Studies in rodent epilepsy models suggest that GABAergic interneuron progenitor grafts can reduce hyperexcitability and seizures in temporal lobe epilepsy (TLE). Although integration of the transplanted cells has been proposed as the underlying mechanism for these disease-modifying effects, prior studies have not explicitly examined cell types and synaptic mechanisms for long-term seizure suppression. To address this gap, the researchers transplanted medial ganglionic eminence (MGE) cells from embryos into adult mice two weeks after induction of TLE.

The researchers found that TLE mice with bilateral MGE cell grafts had significantly fewer and milder electrographic seizures. These findings suggest that fetal GABAergic interneuron grafts may suppress pharmacoresistant seizures.

 

Grad Student Herman, Sultan Published in Evolution, Faculty 1000

Jacob Herman

Jacob Herman

Biology Ph.D. candidate Jacob Herman and Sonia Sultan, chair and professor of biology, professor of environmental studies, are the co-authors of an article titled “How stable ‘should’ epigenetic modifications be? Insights from adaptive plasticity and bet hedging,” published in Evolution, Issue 68(3), pages 632-43. Herman was the Private Investigator on the paper.

The article also was selected by Faculty 1000, a platform for life scientists that helps scientists to discover, discuss and publish research.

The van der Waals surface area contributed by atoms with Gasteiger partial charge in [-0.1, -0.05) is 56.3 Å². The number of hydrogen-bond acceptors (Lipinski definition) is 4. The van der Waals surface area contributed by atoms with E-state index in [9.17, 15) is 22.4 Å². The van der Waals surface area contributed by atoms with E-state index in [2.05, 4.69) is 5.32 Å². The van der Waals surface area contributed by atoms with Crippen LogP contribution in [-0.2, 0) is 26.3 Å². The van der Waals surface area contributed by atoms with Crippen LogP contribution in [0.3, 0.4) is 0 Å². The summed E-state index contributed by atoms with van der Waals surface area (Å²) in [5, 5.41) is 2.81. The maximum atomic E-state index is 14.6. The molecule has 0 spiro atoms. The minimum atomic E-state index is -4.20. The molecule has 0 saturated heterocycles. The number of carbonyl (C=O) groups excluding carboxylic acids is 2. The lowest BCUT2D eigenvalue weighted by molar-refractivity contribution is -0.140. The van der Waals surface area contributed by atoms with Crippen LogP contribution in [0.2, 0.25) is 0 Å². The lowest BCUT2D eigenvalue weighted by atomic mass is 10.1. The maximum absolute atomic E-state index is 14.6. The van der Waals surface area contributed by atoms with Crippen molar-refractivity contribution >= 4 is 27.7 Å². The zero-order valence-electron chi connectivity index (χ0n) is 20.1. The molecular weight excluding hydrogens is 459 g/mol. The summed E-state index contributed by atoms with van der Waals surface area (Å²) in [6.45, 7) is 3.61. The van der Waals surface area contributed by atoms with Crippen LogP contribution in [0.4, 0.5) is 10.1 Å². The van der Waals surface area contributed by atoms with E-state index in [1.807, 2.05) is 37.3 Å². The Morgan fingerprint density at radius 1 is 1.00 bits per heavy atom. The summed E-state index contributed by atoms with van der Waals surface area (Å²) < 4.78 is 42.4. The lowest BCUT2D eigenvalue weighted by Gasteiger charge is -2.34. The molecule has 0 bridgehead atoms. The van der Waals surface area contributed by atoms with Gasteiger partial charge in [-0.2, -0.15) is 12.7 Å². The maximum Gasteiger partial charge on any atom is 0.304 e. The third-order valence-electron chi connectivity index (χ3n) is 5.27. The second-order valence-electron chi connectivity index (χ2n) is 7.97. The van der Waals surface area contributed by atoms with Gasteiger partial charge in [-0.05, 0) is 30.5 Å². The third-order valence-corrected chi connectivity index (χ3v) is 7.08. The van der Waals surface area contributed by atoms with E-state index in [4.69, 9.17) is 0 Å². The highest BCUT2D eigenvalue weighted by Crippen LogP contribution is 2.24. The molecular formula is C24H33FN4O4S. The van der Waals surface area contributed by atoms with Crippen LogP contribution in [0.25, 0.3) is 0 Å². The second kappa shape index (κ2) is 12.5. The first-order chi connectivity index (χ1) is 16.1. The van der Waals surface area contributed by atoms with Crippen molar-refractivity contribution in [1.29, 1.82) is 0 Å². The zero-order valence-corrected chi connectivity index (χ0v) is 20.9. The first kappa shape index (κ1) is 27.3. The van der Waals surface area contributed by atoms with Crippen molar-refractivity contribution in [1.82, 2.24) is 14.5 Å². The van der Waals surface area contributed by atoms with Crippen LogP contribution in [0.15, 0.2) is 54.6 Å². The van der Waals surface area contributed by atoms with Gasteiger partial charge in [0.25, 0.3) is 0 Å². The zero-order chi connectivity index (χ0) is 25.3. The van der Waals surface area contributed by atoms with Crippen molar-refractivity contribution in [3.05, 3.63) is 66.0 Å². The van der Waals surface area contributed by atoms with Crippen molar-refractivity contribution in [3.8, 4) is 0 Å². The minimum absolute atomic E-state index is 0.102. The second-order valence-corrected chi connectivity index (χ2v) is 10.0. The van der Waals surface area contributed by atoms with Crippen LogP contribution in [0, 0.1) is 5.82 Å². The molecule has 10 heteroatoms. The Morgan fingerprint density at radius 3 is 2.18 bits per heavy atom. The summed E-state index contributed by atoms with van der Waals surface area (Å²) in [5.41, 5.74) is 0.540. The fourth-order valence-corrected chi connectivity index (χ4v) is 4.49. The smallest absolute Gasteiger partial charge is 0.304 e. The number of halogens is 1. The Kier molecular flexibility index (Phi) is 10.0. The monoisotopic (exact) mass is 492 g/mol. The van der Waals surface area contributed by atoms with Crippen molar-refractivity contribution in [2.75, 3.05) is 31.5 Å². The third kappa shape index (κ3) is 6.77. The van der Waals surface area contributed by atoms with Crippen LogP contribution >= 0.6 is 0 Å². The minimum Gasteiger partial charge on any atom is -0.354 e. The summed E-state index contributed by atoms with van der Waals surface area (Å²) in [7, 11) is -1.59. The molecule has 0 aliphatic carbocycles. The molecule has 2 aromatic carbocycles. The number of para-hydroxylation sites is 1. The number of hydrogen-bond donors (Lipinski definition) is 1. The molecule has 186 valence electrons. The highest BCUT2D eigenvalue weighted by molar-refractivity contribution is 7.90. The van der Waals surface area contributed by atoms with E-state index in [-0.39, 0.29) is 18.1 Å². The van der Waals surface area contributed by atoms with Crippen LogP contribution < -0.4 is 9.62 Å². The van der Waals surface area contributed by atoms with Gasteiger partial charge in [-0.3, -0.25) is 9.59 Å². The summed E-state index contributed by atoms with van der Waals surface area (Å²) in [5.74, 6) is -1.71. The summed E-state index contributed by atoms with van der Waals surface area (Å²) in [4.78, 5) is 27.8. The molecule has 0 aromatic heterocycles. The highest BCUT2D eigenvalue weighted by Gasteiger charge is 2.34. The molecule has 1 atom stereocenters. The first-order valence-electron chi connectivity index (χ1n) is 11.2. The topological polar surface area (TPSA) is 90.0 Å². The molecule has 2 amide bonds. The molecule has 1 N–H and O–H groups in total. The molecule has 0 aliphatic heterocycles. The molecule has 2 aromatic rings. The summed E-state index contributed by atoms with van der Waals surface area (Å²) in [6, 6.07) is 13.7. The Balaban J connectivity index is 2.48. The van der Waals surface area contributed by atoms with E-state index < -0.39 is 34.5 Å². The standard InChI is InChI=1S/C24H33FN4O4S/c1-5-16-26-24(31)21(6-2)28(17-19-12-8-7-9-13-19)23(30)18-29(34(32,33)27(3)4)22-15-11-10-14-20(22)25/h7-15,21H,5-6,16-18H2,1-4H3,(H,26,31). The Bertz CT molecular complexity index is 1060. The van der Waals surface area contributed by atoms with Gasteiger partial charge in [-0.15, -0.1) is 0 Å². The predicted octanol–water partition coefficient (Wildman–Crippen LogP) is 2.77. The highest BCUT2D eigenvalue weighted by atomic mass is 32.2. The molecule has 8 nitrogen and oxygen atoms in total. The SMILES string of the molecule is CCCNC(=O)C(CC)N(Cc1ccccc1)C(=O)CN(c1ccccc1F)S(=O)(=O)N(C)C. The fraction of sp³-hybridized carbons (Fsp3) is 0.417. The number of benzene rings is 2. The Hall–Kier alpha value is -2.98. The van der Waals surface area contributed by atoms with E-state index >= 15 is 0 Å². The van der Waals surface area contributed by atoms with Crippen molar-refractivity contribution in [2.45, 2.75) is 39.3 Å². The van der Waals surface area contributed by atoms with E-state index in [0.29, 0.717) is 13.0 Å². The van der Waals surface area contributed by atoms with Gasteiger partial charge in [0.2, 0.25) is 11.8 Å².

Sonia Sultan

Sonia Sultan

Epigenetics is the study of ways chemical reactions change the way an organism grows and develops, and the factors that influence them. Epigenetic modifications can be stable across the individual’s lifespan and in some species even persist across generations, or they can be reversible, but it is currently unclear how the persistence of epigenetic modifications may evolve. In this paper, Herman and Sultan provide insights from the theoretical advances in adaptive phenotypic plasticity to predict the conditions that would favor the evolution of stable versus reversible epigenetic modification as an adaptive environmental response both within and across generations.

At Wesleyan, Herman is interested in the evolutionary implications of developmental plasticity. In particular, he has been studying transgenerational plasticity, a phenomenon that occurs when environments experienced by parents (or even more remote generations) influence the phenotypes of offspring, without changing the DNA sequence.

“There is a growing body of research in both plants and animals that suggests that transgenerational plasticity can have important ecological and evolutionary impacts, including influences on response to selection and population persistence in stressful environments,” he said.

Polygonum persicaria

Polygonum persicaria

Herman’s doctoral research focused on adaptive seedling responses to grandparental and parental drought stress in the widespread, introduced plant Polygonum persicaria.

“We found that functionally appropriate responses to drought stress persist across at least two generations in this species. These adaptive effects enhanced the growth and survival of ‘grandchild’ seedling offspring grown in drought conditions,” he said.

Herman’s research is one part of the larger effort in the Sultan lab to understand how individual plants respond to key environmental stresses, such as drought, and how those responses influence species’ ecology and evolution.